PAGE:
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Winona Republican Herald Newspaper Archive: June 9, 1952 - Page 1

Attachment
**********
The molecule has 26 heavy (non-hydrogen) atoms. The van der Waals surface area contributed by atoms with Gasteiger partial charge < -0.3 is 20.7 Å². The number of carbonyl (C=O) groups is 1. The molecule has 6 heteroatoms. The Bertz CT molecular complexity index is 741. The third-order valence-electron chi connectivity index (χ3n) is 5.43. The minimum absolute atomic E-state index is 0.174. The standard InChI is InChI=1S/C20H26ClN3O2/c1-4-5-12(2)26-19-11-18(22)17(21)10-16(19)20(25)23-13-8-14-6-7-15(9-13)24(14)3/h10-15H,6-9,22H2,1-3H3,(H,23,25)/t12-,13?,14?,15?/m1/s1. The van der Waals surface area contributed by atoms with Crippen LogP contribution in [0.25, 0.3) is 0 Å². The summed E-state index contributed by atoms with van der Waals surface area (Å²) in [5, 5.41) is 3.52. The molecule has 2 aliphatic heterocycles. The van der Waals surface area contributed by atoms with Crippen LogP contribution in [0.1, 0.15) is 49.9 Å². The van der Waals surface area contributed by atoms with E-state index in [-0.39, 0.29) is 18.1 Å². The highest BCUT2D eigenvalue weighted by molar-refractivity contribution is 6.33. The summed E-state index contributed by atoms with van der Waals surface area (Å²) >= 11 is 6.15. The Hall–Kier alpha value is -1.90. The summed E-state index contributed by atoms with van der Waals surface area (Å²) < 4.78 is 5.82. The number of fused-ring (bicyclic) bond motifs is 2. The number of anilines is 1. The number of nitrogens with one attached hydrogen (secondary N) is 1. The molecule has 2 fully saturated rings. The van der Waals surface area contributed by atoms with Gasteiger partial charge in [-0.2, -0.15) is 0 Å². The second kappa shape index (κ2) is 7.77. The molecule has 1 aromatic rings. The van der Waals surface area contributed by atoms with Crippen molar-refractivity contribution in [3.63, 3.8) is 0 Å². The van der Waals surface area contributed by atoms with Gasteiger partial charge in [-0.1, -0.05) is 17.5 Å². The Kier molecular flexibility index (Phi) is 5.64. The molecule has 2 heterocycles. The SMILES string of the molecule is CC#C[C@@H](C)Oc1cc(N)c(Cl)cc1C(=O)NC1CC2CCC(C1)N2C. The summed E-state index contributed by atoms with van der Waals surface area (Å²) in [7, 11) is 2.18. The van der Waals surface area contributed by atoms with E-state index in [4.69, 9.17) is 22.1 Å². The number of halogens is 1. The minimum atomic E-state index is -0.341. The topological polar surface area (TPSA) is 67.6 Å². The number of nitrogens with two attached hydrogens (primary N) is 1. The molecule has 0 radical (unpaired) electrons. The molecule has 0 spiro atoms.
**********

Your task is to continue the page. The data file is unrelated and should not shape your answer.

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   Winona Republican-Herald, The (Newspaper) - June 9, 1952, Winona, Minnesota                              Fair Tonight And Tuesday Cooler Tonight VOLUME 52, NO. 96 FIVE CENTS PER COPY WINONA, MINNESOTA, MONDAY EVENING, JUNE 9, 1952 Flash Gordon Moon Mullins Start Today EIGHTEEN PAGES 2-Year Pact Near in Steel Strike Reds Hesitate To Use Germs 3y ELTON C. FAY AP Military Affairs Reporter WASHINGTON Communists have had germ weapons for at least 15 years, according to their own claims, but so far have not dared use them, even in their Korean aggression. A close and constant watch is maintained by United States bi- ological warfare experts on the i battlefront and rear areas in Ko- TODAY Ike First Must Win Delegates By STEWART ALSOP MacArthur May Be Keynoter For Republicans Ike and Taft Working on Big Pennsylvania Vote By The Associated Pren The Republican convention ar rangements committee opens two-day session today in Chicag ,_ with strong support reported de logical warfare a spokes- veloping for selection of Gen. Doug man for Defense Department sci-1 las MacArthur as convention key To date, there has been no evi- idence that the Reds either have used or have in the Korean War zone the equipment for faacterio- entists said today. He disclosed, in answer to a re- porter's question, that a report of a suspected bacteriological war- fare plant in North Korea had proved unfounded. He said this is what happened: Find Laboratory ABILENE, Kan. As the AS United Nations forces pushed I? white and blue bunting comes, into North Korea in the offensive noter. With only four weeks left, Sen Robert A. Taft of Ohio and Gen Dwight D. Eisenhower got down to the button-holing stage in their drives to win the Republican presi dential nomination at the nationa I conclave opening in Chicago July down over fte streets of Abilene, Of late 1950 a report was received That rfeant ardent wooing of 341 delegates who hold the balance o and the circus elephants which by headquarters that a laboratory power. They are the 130 GOP dele took part in the Eisenhower Day was in the Pyongyang area. gates thus lar chosen who are com TJ'h A'Crt t0 a attempt by 'mitted to other candidates on the question occurs to the departing Russia-s satellite forces to make a ballots, and the 211 who are observer. Dwight D. Eisenhower battlefield test of BW, American I uncommitted or are in dispute has done impressive job in j authorities dispatched air-! Eisenhower took the offen ive his fir t few days as an actve borne troops to seize the building. Sunday on a key sector. He had a political candidate. But in the same time, biological ex- with the dilemma which confronts him? j The nature of this dilemma is; clear. If Eisenhower is to become I Perts were flown from U.S. head- quarters in Tokyo to the scene. They found that it was indeed a laboratory of that it was used only for public health and President, he must first win tile j disease contro, Nothing was found votes of 604 delegates to the Re- ,-n (hA publican National Convention. He must then win the votes of in the equipment or biological ma- terials which could be used in of- fensive germ warfare. Abusive gel III VYdiiaic, Americans, or whatever The spokesman said up to now number will constitute a majority ,no other evidence has been fcund at the polls next November. The difference between 604 and I any immediate Communist three hour lunch and chat with Gov. John S. Fine of Pennsylvania. Of the state's 70 regular delegates, 20 have been reported favorable to Eisenhower; 18 to Taft, and 32 are officially uncommitted. These last may take their cue from Fine. After the conference, Fine told reporters he would not influence the views of delegates; that his own mind was still open toward the candidates. He announced the Pennsylvania delegates will meet F-ration ,o use germ warfare Eisenhower at ical. The majority of American voters do not necessarily harbor m Korea" I s near Gettysburg Pa. Why haven't the Communists re- line said, he did not look for States is prepared to strike back i with the same weauon in over-! fhe latest Associated Press tab- thTsame I sorted to microbe warfare? definite action to come out of the prejudices as 604 professional The answer, top American mill-1 A meeting with Taft will publican politicians. In fact, notjtary men say, is that the United I _e.__arranged later- at Tafts re since 1928 have the majority of Americans voted for the candi- date chosen by the majority of the delegates to a Republican conven- tion. Independents Like Him Eisenhower's real strength, with the same weapon in over whelming power. Charges Denounced ulation of-GOP delegates listed 462 for Taft and 390 for Eisenhower. Nomination requires 604 votes. The Secretary of Defense Robert Lov- tabulation is based on commit ett pointed this up recently. In a ments, concessions or first- sentation at party conventions. added that the Therefore in coming weeks the I n'st technique usually has been to pressure will be very heavy someone else in advance Eisenhower to prove himself just wlth a crlme the Communists pro. as orthodox a Republican as Sen. to commit. Robert A. Taft himself, in order to Lovett left no doubt that the cross his first hurdle safely, and [United States was ready to meet win over the essential 604 to his i that kind of game. Behind his Bide. j words stands a big BW laboratory So far, Eisenhower has not sue- 1 plant in Maryland and a BW prov- cumbed to this pressure. Parts of; ing ground in Uktah. his speech on Wednesday were To back up information obvious- obviously designed to answer the ly gleaned from other sources charges of Sen. Taft and his ad- j showing that the Kremlin started herents that Eisenhower is a "fake j preparation for germ warfare long beholden to the Dem- i ago, American officials cite ocrats. But unlike Sen. Taft, Eis- enhower has conspicuously not em- speeches by Soviet officials. Among them is one made on braced Sen. Joe McCarthy, nor Feb. 22, 1938, by Marshal Voro- (despite kind words for his old shilov, at that time Commissar of chief) the policy of Gen. Douglas j Defense, MacArthur in the Far East. He i Voroshilov said if toxic or bac- has spoken out for terial weapons were used against who has not? but not at the j the USSR "we are prepared and price of sacrificing the Western Al- fully prepared to use them also liance. On most domestic issues he and to use them against aggressors has landed about as close as pos-ion their own soil." sible to the political center. American officials are wary of Yet as the competition for wav- telling what is known of Soviet delegates becomes more bit-1 preparations for BW because it ter, and the tension mounts, the j would endanger intelligence sourc- temptation to move further to the I es and lives of agents, right on this or that issue, in or- j But there have been some hints der to please this faction or that of the Republican Party, will mount with it.- Moreover, Eisen- hower is a politician now whether he likes it or not, and it is the job of a politician to win. He will be deluged with advice, but the final decision on the course he is to take will be his and will thus depend on the nature of the man himself. Incident Recalled from other sources. The newspaper Die Tat of Zurich, Switzerland, carried an article last March on state convention se_ moreover, lies not with the active conference he denounced ballot choices. On Saturday, the regular Republicans, but with the independent voters who determine States had used both BW elections in these times. The gas weapons m Korej dependent voters have no Negotiators on Verge ot Settling Costly Dispute Some Form of Union Shop, Wage Increase Likely By NORMAN WALKER WASHINGTON UP) Aa agree- ment running perhaps two yearf to mid-1954 appeared near today in the steel strike. Negotiators representing the in- dustry and striking CIO Steelwork- ers Union were reported on the verge of a compromise that would give the workers a boost in wages and other benefits worth about 22 cents an hour per man. A source close to the peace talks in the White House told a reporter Varied Reactions are reflected as a group of men and boys stand away from the blanket-covered body of William Stanislawski, 9-year-old drowning victim. Patrolman Paul Kapustik awaits ar- rival of the hearse. (Republican-Herald photo) lected 32 delegates. All were pledg- ed to Taft by the convention, bu1 two announced they did not fee bound by the convention instruc- tion, and would vote for Eisen- hower, Virginia chose the last two of (Continued on Page 15, Column S.} MacARTHUR Fasting Preacher Dies Alter 51 Days CHERRYVILLE, Mo. LW- The Easting preacher of the Ozarks died 51st day since he vow- ed he would eat nothing until his prayers were answered for "the more perfect will of God for my own life." The Rev. J. J, Ivie, 57-year-old minister of the Assembly of God Church, died early today in his modest home at the edge of a voods in this crossroads village of 6 persons, some 80 miles south jf St. Louis. His wife, herself an ordained minister, said Ivie was conscious ntil the end. Five sons and a augbter were at his bedside. The amily took the death calmly. :lame Throwers leadyforUse n Koj'e Riots By ROBERT B. TUCKMAN KOJE ISLAND, Korea U. S, aratroopers used flame throwers, nks and tear gas today in a sec- nd dress rehearsal for the immi- ent breakup of Koje's 17 prisoner war compounds into smaller units. Sullen Communists in Compound 76 watched the maneuver from their barbed wire criss crossed by chest high trenches the Reds dug yesterday. Dispersal of Koje's riotous POWs into more manageable 500- man compounds will be Brig. Gen. Haydon L. Boatner's main blow toward gaining uncontested con- trol over the prisoner pens. Pres- ent stockades have POW popula- tions up to Date A Secret- Date for the start of "operation breakup" has not been announced. But its imminence was under- scored by the second straight day of rehearsal and the setting up of loudspeakers in front of Compound 76, which with adjoining com- pounds 77- and 78 probably will be divided first. The three compounds are the most unruly on the island. Prisoners in each have dug renches around buildings and .ents. In Compound the 'ormer camp commander, Brig. Gen. (now Colonel) Francis Dodd, was held hostage 78 hours last was feverish activity in the blacksmith shop. Allied officers speculated that the clinking and hammering of metal meant prisoners were fash- ioning crude weapons. Youngster Drowns As Brothers Run 5 Blocks for Help itinerant Rail Worker Killed At La Crosse LA CROSSE, Wis. Ralph E. Redmond, an itinerant railroad section hand, was killed here Sun- day night when run over by a Mil- waukee road freight train in the Milwaukee yards here A Winona youngster drowned in Lake Winona late Saturday after- The accident happened a- noon, virtually within hailing distance of hunc'reds of Lake Park sun-1 p. m. Redmond died in an ambu' bathers and picnickers who were unaware of the tragedy that claimed lance on the way to a hosoital the life of 9-vear-oIH William Srantslnwcki f By GORDON HOLTE Republican-Herald Staff Writer Truman Asks WASHINGTON Presi- dent Truman, saying there if "at least a reasonable hope" the steel dispute will be settled by direct negotiation, asked the Senate today to take no action in connection with it. In a Setter to Vice Presi- dent B a r k I e y, Truman said any Senate action "could to alter the situation or the atti- tudes of the parties in thij case so as to cause t break- down in their negotiations." In response to his plea, the Senate put off until tomorrow further consideration of various proposals for legisla- tive action related to the steti dispute. the life of 9-year-old William Stanislawski. The city's first water fatality of the year, William was wading in the shallows about 15 feet off shore, near Franklin Street, when he Ivie had insisted he was not! BriS- Gen. Thomas J. H. Trap- asting the world fromlneU, commander of the 187th Air- stepped off a sharp about p.m. the Communist charges of biolog-lsin" although he had expressed Regimental Combat Team, ipnl u-arfsva in TMn (nrtrtpoi-n inpysnnsllv dirP.ctprl tflrtflv's ical warfare in Korea. Die Tat [concern about Communism in two said: recordings he had made since he "A Russian expert who succeed-1 announced the fast, ed three years ago in escaping to I "I am seeking the more perfect Great Britain states with all de-1 will of God for my own life and tails that at Eupatoria (near Baku) asking God to show me why the Here it may be worth recalling an incident which took place last Tuesday night at the Kansas City airport, when Eisenhower landed first landing, as a polit- ical candidate in civilian clothes. He was met, not by the military j guard of honor to which he has been accustomed, but by a small disorderly mob of politicians from the area. One of these, a tall man with a saturnine face, rushed up to Eis enhower, shouted, "Hiya, pard- and put his arm around the general's neck. He then turned in- stantly to the waiting cameras, to display a mirthless and toothy muscular spasm masquerading as a smile. It was at precisely this moment, or so it seemed to this reporter, that Eisenhower realized that he had left liis five st'ars be- hind him forever. For an instant a look of dismay and irrita- tion passed over his amazingly ex- pressive face. At. this moment of transforma- tion, another man might have (Continued on Page 5, Column 7.) ALSOPS at Bjerzinsk and Omsk, centers of' i bacteriological research have been established under the leadership of Professor Worenin." signs do not follow my ministry as Jesus said they he wrote in a note clarifying the rea- son for his fast. personally directed today's maneuvers. Two battalions in full combat dress stormed into an unoccupied stockade across the road from Compound 76 and herded imagin-, ary prisoners into the center of TOKYO report that Russia the enclosure for movement to would repatriate Japanese Russia Offers To Send [Japanese Home CIO President Phil Murray, left, and Benjamin Moreell, right, Jones Laughliri Steel Co. executive, stop to exchange a re- mark while leaving the White House in Washington today as an- other session recessed in the steel-labor dispute negotiations. With them is John A. Stephens, U.S. Steel. None of the partici- pants woulrf' comment, but it was believed the negotiators were approaching an agreement. Another meeting was to be held this afternqpn. (AP Wirephoto to The new quarters. Two tanks crunched a long, con- crete barracks as if it were paper. Then flame throwers went into ac- tion and snraved the rubble. POWs Sneer Some of the POWs in 76 sneered. Some Allied officers doubted the prisoners will resist the move. Soatner has let it be known that e will meet resistance with force. Boatner apparently will use only American troops for the dispersal of the first three compounds. Engineers continued digging around Compound 66 for possible escape tunnels but in four days have found no evidence of any. Brig. Gen. Eward Haviland Las- tayo has arrived in Pusan to take over the Second Logistical Com- mand from Brig. Gen. Paul F. Yount. The Logistical Command has un- der its jurisdiction the U.N. POW camp on Koje. Yount was repri- manded by the Army after the kidnaping of Dodd for not detect- ing the implications in a letter written by Brig. Gen. Charles Col- son to the POWs to gain Dodd's release. prisoners "if Japan concludes a separate peace treaty with Russia" was written off today by the For- eign Office as "just more Soviet propaganda." The report was received in a message from Hong Kong signed by Mrs. Tomi Kora, a Japanese parliament member who last week signed in Peiping a "people's trade agreement" with Red China. The Japanese government has termed the pact worthless. The American-educated woman messaged Komakichi Matsuoka, rightwing Socialist leader: "We received yesterday reliable nformation the Soviet government would propose repatriation of lOOJapanese prisoners held in Russia if Japan concludes a sep- arate peace with the Soviet." A Foreign Office spokesman commented: "This is just more Soviet propa- ganda. The Soviet Union would not hesitate to say it will repatriate a million Japanese if Japan abro- gates the U.S.-Japan Security Pact." The only persons to witness the drowning were William's brothers, Joseph, 10, and Peter, 8, who had accompanied him to the park Sat- urday afternoon. They are the sons of Mr. and Mrs. Frank Stanis- lawski, 207 E. Howard St. When Joseph and Peter noticed their brother plunge over the drop- off, they ran immediately to rheir home a distance of about five blocks from the drowning site and notified Mrs. Stanislawski. Squad Car Sent Mrs. Stanislawski called police headquarters where Desk Sgt. Don- aid Berg dispatched a squad car 'to Franklin Street, where the youngster was reported to have been wading, and called the fire department water rescue squad to go to that location. When the police car arrived there a few moments later, Pa- trolmen Sylvan Duellman and Fred Brust found no one there nor was there any indication that an accident had occurred. Brust and Duellman sprinted about a half a block to where three boys were standing and ask- ed them if they knew anything about a drowning that had occurr- ed near there. The youngsters knew nothing of the mishap, so Police said there was no witness to the accident. He is believed to have been work- ing for the Burlington road, drop-off at Five Others raet death in Wis. consia mishaps. Johnny McDowell, 37, Veteran from Venice, Calif., was killed when his racer's right rear wheel collapsed and the vehicle rolled over on a turn in a time trial for the 100-mile big car race at State Fair park in Milwaukee. His wife, Nellie, and two children survive. Reuben Scheiderer, 26, Rt. 4, Wisconsin Rapids, drowned Satur- day while swimming in Lake Wa- zeecha four miles from Wisconsin Rapids. His body was recovered in dragging operations begun yester- day when his car was found at a beach. Mary Clarice Mitchell, 21 months, was killed over by an oil truck pulling away from a ucol >vuulu curb in front of her .Mineral Point what from settlement recommen the daughter of Mr. jdations made bv the Wage SUbiUz" Gen- eral superintendent of the Bank Building and Equipment Co., was killed Saturday when his car col- that today's mid-afternoon meeting of tile three-man negotiating teams representing both sides was "likely to be crucial, with a 'yes or no' answer." This source said Philip Murray, union president, probably will get some form of the union shop, an arrangement under which all the industry's workers would have to pay union dues. Sth Day of Talks This is the fifth straight day ot negotiations which John R. Steel- man, assistant to President Tru- man, described as "earnest bar- gaining." It looked, like the parties were determined to reach an agree- ment. A two-year contract deal, besides solving the present crisis and re- storing vital steel production, would insure peace in the industry for a long time to come. It would be another step in the recent trend of writing long-term labor management pacts. Most automobile companies are now op- erating under five-year agreements negotiated in 1950. An agreement on the basis of a 22-cent package would probably give the workers a 16-eent hourly boost in earnings now averaging close to S2 an hour. The additional five or six cents would be in im- proved vacation, shift and holiday arrangements. Terms Vary Such a deal would vary lided with a semi-trailer truck near Neenah. Jeffrey L. Kwarcinski 13 ago. The WSB recommended a cent pay increase effective last January, with added in- creases this July 1 and next Jan 1 The is-cent straight increase for' crib in a foster home in Milwaukee Saturday, because of a device in :ended to protect him. The opera :or of the home explained the boy ________ the patrolmen went to question a a habit of standing up ant man working in a garden -at the side of his crib. 'So strips of cloth had been sewed to the boy's pajama tops and fastenet to the side so that he could sit up but not stand. He lowered the side At this point, Duellman began to anyhow and it pulled him over run west along the shoreline tojcllokinS nim- home near by. The gardener also said that he was unaware of any mishap on the lake shore. question people in the park west while, had spotted what appeared to be a partially-sunken boat in 'the water near the foot of Franklin Street. As he began to move toward the (Continued on Page 3, Column 6.) BOY DROWNS WEATHER PEDERAL FORECAST Winona and vicinity Fair to- night and Tuesday. Cooler tonight. Low tonight 50, high Tuesday 78. LOCAL WEATHER Official observations for the 24 hours ending at 12 m. Sunday: Maximum, 96; minimum, 67; noon, 82r precipitation, none. Official observations for the 24 hours ending at 12 ra. today: Maximum, 85; minimum, 57; noon, 80; precipitation, trace; sun sets tonight at 7.48; sun rises to- morrow at Additional weather on Page 16. Farmer Has His Second Funeral BURLINGTON, Colo, Jim Gernhart, 76, had a repeat per- formance of his funeral yesterday and promised a third annual serv- ice the first Sunday of June next year. The retired farmer and store- keeper studied the front lawn audi- ence of less than 100 disappointedly and commented: "Guess I'll have to do something real spectacular for next year's services. Maybe I'll marry myself up to one of these women that have been writing me letters and com- ing to see me since my big funeral." Gernhart held his first which cost recorded it for use after he said he neither wanted to he buried 'like a dog" nor leave much of bis estimated estate to rela- ives. He said he repeated the per- 'ormance this year because he en- j ioyed the first service. about the same as the WSB's three- step proposal. The WSB also rec- ommended a union shop. A two-year agreement probably would contain permission for the union to ask for higher wages a year from now, but freeze most other contract provisions until mid- 1954. Negotiations at the White House yesterday ran hours of steady bargaining. It was decided to pass up a meeting this morning to let both sides prepare for today's mid- afternoon "crucial" session. Both' of the three-man negotiating teams had to clear the situation with other officials on their side and get approval for possible final com- mitments. In Congress, the Senate resumes debate on legislation which would, continue the control laws, with vo- ing due on several amendments :o deal with the steel strike. One >y Sen. Byrd (D-Va) would have he Senate recommend that Presi- dent Truman invoke the 80-day court injunction provisions of the Taft-Hartley Act to end the steel strike. Second Proposal Another, proposed by Sen. May- iank would make it legal or Truman to seize a strike- threatened defense industry. The steel strike which began last ifonday shortly after the Supreme :ourt ruled Truman's seizure of he industry was unconstitutional, as affected more than teelworkers and otier workers.